These times they are a changin’. Until recently you would have been hard pressed to find a recipe in any cookbook for sawmill gravy. That doesn’t mean that it wasn’t eaten, and eaten often. It was low fare, the food of Southern country working class people, and as such putting instructions on how to make it into a cookbook just wasn’t done.
In recent times it has become sort of a novelty in restaurants from fast food to sit-down eateries, and the internet is full of recipes. Celebrity chefs and cooks such as Alton Brown and Paula Deen have made it on TV, and perhaps it was that exposure that was responsible for its resurgence in popularity.
Any Southerner old enough to have lived through the Depression era, and those who grew up listening to their parents’ stories of the poverty associated with the Depression knows all about sawmill gravy and biscuits. Some families were known to eat biscuits and gravy three meals a day and be happy to get it. My grandparents who lived on a farm were luckier than city dwellers in that there were pigs, chickens, cows, eggs and other farm goods to go with the ever-present biscuits and gravy.
In the 50’s things changed somewhat. Cooking wasn’t a joy for my mother, it was (and still is) a dreaded chore she had to do in order to eat, and baking was even worse. Her sawmill gravy was served on light bread. It just wasn’t the same as when my aunt made fluffy hot biscuits to drizzle that beautiful white gravy with specks of black pepper dispersed throughout. Even as a child it seemed to me like sacrilege to serve warm milky gravy on lowly store-bought bread. Needless to say, one of the first things I learned to make as a child cook was biscuits to go underneath the gravy and the bread was forever after reserved for another purpose, like fresh tomato sandwiches in the summer. Speaking of tomatoes, sawmill gravy is mighty good on sliced garden tomatoes too.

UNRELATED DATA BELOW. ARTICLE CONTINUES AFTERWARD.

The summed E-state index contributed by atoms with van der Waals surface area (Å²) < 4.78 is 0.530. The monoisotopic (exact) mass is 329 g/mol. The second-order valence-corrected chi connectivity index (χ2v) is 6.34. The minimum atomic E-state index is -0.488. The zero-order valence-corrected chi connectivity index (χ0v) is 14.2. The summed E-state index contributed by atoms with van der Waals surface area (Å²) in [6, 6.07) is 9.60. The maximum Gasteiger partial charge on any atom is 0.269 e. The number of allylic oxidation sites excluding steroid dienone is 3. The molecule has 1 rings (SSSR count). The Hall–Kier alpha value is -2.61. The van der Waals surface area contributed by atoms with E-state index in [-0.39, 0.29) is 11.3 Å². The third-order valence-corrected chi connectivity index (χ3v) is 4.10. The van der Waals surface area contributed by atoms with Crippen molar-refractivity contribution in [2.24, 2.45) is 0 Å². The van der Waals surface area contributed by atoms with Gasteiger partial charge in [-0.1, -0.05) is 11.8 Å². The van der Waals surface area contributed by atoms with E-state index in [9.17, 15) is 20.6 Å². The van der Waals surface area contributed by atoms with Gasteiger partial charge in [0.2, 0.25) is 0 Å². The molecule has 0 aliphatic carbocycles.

For anyone who doesn’t know – sawmill gravy is one of the simplest things in the world to make. Now a days it usually has chunks of sausage meat in it when you order it out. Purists may opt to leave that out, and that’s perfectly fine, after all, you’re cooking to please your palate, not mine or anyone else’s.
To about a quarter cup of melted fat in a large skillet, and you know in the South that’s a well seasoned iron skillet, add about a quarter cup of flour. Stir that around for a minute or two to rid it of the raw flour taste, and stir in about 2 cups of milk. If you’re worried about your waist line use 2% milk (ignore the quarter cup of fat you just put into it). Season to taste with salt and pepper, and bring just to a simmer, after which it is ready to serve.
If you want to use the sausage, crumble it into your skillet (yeah, that same cast-iron job), stir as it cooks and browns, and then add the flour, and follow directions as above. Serve over nice hot fluffy biscuits. Oh, come on back next week and we’ll discuss biscuits, in the meantime reach for the light bread or serve your gravy over a perfectly browned chicken fried steak.
Blissful Meals, yall,
The Historic Foodie